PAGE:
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Poetry and Medicine
April 8, 1998

Heart Patients I Once Knew

Author Affiliations
 

Edited by Charlene Breedlove, Associate Editor.

JAMA. 1998;279(14):1126B. doi:10.1001/jama.279.14.1126

I remember a man who wore a toupee,
flashy clothes and gold jewelry—
He died screaming with his eyes shut
and legs kicking at some invisible intruder.
I remember a ninety-year-old grandmother
who sat up in front of her daughters,
took a deep breath for me as I listened
to her lungs, and left us without a sound.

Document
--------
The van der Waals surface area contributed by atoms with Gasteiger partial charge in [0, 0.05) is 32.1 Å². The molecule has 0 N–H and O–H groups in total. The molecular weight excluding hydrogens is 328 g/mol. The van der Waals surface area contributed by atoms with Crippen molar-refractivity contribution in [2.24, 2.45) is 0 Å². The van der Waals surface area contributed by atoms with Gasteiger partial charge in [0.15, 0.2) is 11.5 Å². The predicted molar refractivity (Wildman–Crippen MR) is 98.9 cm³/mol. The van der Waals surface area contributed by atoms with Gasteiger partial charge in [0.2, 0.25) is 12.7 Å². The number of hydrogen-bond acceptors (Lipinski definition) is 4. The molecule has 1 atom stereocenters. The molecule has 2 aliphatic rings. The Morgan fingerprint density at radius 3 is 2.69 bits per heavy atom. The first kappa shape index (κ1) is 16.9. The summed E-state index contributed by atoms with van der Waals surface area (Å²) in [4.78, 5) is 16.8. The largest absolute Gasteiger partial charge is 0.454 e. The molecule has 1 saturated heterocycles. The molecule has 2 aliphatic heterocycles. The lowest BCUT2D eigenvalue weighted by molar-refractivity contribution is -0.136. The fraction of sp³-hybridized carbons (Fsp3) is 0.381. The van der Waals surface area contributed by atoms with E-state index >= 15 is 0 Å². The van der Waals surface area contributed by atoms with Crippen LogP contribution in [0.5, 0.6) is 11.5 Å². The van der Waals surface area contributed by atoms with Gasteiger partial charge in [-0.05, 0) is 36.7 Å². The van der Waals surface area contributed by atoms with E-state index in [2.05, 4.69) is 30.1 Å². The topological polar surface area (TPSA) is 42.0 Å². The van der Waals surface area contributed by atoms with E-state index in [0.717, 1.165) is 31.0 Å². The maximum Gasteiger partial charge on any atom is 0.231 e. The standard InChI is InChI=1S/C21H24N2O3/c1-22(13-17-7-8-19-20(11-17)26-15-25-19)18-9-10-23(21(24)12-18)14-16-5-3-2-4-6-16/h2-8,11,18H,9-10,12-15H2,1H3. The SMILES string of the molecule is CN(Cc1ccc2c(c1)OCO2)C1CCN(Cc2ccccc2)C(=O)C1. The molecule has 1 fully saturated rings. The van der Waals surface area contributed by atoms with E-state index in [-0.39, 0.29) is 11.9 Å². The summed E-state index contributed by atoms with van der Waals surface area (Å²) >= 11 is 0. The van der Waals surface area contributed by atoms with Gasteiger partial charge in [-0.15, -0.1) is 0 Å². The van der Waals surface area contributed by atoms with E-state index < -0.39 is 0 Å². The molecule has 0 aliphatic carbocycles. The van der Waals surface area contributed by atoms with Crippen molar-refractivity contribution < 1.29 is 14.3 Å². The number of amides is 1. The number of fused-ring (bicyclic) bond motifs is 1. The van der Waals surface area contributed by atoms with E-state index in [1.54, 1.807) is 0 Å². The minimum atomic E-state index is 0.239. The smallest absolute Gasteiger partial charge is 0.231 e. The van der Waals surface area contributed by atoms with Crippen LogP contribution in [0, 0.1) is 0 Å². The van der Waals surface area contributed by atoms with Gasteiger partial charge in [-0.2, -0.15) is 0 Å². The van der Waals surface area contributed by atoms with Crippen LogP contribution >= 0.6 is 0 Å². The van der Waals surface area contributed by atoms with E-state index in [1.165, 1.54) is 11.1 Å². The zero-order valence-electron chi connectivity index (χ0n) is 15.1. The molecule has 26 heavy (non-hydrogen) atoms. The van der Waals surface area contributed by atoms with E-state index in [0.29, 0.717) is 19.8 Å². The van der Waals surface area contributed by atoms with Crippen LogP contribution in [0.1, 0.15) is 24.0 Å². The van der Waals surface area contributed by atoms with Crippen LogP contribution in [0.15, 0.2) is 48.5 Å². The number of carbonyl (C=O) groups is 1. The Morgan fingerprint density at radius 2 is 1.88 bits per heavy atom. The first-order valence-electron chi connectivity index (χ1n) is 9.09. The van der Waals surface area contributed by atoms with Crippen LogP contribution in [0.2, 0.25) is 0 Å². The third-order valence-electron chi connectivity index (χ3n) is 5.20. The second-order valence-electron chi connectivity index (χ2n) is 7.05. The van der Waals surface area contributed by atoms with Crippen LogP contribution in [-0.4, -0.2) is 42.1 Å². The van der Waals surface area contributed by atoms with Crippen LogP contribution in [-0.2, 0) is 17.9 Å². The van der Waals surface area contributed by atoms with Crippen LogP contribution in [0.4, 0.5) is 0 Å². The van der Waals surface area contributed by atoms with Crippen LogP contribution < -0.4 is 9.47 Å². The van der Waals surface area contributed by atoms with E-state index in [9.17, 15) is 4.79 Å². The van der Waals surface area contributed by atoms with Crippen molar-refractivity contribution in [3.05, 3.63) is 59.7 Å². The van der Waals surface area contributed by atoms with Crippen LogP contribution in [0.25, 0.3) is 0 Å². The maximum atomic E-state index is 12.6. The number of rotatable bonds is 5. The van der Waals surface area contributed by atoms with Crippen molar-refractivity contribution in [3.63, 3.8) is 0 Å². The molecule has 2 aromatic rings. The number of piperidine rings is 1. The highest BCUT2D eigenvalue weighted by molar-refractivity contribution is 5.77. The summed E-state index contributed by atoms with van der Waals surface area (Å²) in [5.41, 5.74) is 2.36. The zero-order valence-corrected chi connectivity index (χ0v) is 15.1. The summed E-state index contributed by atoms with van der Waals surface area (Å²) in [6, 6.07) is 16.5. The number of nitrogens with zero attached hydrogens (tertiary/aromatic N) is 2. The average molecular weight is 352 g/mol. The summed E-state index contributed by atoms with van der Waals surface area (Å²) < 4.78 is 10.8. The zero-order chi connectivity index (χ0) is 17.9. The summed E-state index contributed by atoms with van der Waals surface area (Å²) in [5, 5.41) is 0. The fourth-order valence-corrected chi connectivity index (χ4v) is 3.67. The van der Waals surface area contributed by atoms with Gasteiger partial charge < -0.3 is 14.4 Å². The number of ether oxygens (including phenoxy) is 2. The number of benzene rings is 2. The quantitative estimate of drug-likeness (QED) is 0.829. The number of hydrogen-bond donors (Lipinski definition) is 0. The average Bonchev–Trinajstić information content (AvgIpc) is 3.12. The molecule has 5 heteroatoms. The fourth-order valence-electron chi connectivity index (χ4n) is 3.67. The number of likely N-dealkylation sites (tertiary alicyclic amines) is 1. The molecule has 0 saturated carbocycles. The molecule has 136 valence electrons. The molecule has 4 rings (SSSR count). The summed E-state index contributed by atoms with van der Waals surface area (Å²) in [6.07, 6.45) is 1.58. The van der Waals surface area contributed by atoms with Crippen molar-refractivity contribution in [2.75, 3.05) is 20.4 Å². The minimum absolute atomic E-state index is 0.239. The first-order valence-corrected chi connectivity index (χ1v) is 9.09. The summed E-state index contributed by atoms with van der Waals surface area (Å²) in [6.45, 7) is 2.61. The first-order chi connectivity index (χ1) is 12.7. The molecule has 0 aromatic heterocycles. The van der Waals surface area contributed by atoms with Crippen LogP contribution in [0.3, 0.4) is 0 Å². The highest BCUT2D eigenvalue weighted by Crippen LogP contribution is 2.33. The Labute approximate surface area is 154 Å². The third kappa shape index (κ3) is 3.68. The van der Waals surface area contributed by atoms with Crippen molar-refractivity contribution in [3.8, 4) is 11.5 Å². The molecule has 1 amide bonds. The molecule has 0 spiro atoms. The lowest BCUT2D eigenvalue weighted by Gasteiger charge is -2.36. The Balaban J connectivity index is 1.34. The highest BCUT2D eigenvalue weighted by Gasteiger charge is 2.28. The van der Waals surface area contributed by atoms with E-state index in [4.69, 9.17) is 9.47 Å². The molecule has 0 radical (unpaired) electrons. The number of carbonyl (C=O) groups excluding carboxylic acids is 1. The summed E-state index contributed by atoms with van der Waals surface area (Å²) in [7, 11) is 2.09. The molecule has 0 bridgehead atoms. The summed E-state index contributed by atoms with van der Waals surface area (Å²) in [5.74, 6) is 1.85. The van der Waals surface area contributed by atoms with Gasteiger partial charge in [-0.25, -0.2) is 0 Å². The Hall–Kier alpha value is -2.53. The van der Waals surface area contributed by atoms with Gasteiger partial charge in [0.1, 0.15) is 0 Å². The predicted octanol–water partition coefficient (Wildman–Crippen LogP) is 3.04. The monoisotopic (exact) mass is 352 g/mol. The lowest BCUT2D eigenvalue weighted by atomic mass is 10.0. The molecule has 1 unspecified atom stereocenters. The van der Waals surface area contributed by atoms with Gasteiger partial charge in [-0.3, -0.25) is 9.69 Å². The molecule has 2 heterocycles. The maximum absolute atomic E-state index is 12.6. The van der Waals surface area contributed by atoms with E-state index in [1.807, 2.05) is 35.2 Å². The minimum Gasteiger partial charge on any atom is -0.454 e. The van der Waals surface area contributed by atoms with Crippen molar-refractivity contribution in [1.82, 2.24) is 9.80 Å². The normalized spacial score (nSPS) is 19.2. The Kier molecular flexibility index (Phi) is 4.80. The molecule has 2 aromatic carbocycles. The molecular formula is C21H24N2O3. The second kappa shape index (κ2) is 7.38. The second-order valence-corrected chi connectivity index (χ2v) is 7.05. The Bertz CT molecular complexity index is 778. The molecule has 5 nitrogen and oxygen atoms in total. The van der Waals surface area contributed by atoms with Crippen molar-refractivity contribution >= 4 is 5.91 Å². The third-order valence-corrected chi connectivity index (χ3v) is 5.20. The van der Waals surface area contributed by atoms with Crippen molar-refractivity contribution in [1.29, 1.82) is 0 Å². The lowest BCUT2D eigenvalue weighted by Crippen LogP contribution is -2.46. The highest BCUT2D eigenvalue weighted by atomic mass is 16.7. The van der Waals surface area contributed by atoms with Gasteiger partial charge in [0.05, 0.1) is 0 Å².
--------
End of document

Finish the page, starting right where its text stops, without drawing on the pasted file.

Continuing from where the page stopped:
I remember a farmer who looked at me
with a puzzled face as pain crushed him
like an elephant's foot and he stared
beyond me to someone or something unseen.
I remember the blue-eyed father
of a golf buddy of mine, found pulseless
in his bed and hauled to where I waited,
knowing nothing would make him warm again.
Wives and children sat in plastic chairs,
stunned and blank as darkened lamps.
Such memories are like paste on my fingers.
There are days when they swarm up
and stick like dead flies—days that begin
to fall around me like scattered cards.
Voices and sounds disappear, leaving behind
the smallest of sounds, something like a sob.

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